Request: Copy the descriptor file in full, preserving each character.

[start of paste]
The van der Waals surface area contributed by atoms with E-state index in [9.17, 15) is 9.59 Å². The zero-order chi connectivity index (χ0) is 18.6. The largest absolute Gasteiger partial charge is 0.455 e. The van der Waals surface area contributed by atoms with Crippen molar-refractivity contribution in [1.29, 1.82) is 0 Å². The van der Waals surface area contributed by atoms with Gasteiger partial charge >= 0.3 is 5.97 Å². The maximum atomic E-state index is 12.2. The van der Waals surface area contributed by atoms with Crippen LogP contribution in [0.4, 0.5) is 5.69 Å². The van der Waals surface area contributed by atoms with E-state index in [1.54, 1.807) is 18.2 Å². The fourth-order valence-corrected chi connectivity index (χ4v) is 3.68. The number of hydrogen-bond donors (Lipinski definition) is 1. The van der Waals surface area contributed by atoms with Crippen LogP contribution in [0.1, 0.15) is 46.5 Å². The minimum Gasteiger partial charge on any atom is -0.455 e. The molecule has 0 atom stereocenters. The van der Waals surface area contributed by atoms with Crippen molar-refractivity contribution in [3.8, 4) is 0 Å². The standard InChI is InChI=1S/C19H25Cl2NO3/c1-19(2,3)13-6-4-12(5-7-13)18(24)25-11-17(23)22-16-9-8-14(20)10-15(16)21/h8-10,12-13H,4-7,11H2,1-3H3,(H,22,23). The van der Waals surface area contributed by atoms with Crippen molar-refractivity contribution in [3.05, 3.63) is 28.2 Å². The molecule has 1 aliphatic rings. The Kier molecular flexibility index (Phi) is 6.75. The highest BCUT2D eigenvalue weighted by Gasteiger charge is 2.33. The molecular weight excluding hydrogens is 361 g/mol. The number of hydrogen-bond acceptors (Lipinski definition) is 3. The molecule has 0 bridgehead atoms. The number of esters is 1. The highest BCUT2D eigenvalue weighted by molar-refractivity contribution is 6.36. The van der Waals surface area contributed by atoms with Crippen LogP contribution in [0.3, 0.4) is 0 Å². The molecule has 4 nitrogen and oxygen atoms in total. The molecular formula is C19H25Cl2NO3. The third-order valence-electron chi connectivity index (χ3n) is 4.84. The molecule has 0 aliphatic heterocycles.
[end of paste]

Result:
The van der Waals surface area contributed by atoms with E-state index in [9.17, 15) is 9.59 Å². The zero-order chi connectivity index (χ0) is 18.6. The largest absolute Gasteiger partial charge is 0.455 e. The van der Waals surface area contributed by atoms with Crippen molar-refractivity contribution in [1.29, 1.82) is 0 Å². The van der Waals surface area contributed by atoms with Gasteiger partial charge >= 0.3 is 5.97 Å². The maximum atomic E-state index is 12.2. The van der Waals surface area contributed by atoms with Crippen LogP contribution in [0.4, 0.5) is 5.69 Å². The van der Waals surface area contributed by atoms with E-state index in [1.54, 1.807) is 18.2 Å². The fourth-order valence-corrected chi connectivity index (χ4v) is 3.68. The number of hydrogen-bond donors (Lipinski definition) is 1. The van der Waals surface area contributed by atoms with Crippen LogP contribution in [0.1, 0.15) is 46.5 Å². The minimum Gasteiger partial charge on any atom is -0.455 e. The molecule has 0 atom stereocenters. The van der Waals surface area contributed by atoms with Crippen molar-refractivity contribution in [3.8, 4) is 0 Å². The standard InChI is InChI=1S/C19H25Cl2NO3/c1-19(2,3)13-6-4-12(5-7-13)18(24)25-11-17(23)22-16-9-8-14(20)10-15(16)21/h8-10,12-13H,4-7,11H2,1-3H3,(H,22,23). The van der Waals surface area contributed by atoms with Crippen molar-refractivity contribution in [3.05, 3.63) is 28.2 Å². The molecule has 1 aliphatic rings. The Kier molecular flexibility index (Phi) is 6.75. The highest BCUT2D eigenvalue weighted by Gasteiger charge is 2.33. The molecular weight excluding hydrogens is 361 g/mol. The number of hydrogen-bond acceptors (Lipinski definition) is 3. The molecule has 0 bridgehead atoms. The number of esters is 1. The highest BCUT2D eigenvalue weighted by molar-refractivity contribution is 6.36. The van der Waals surface area contributed by atoms with Crippen LogP contribution in [0.3, 0.4) is 0 Å². The molecule has 4 nitrogen and oxygen atoms in total. The molecular formula is C19H25Cl2NO3. The third-order valence-electron chi connectivity index (χ3n) is 4.84. The molecule has 0 aliphatic heterocycles.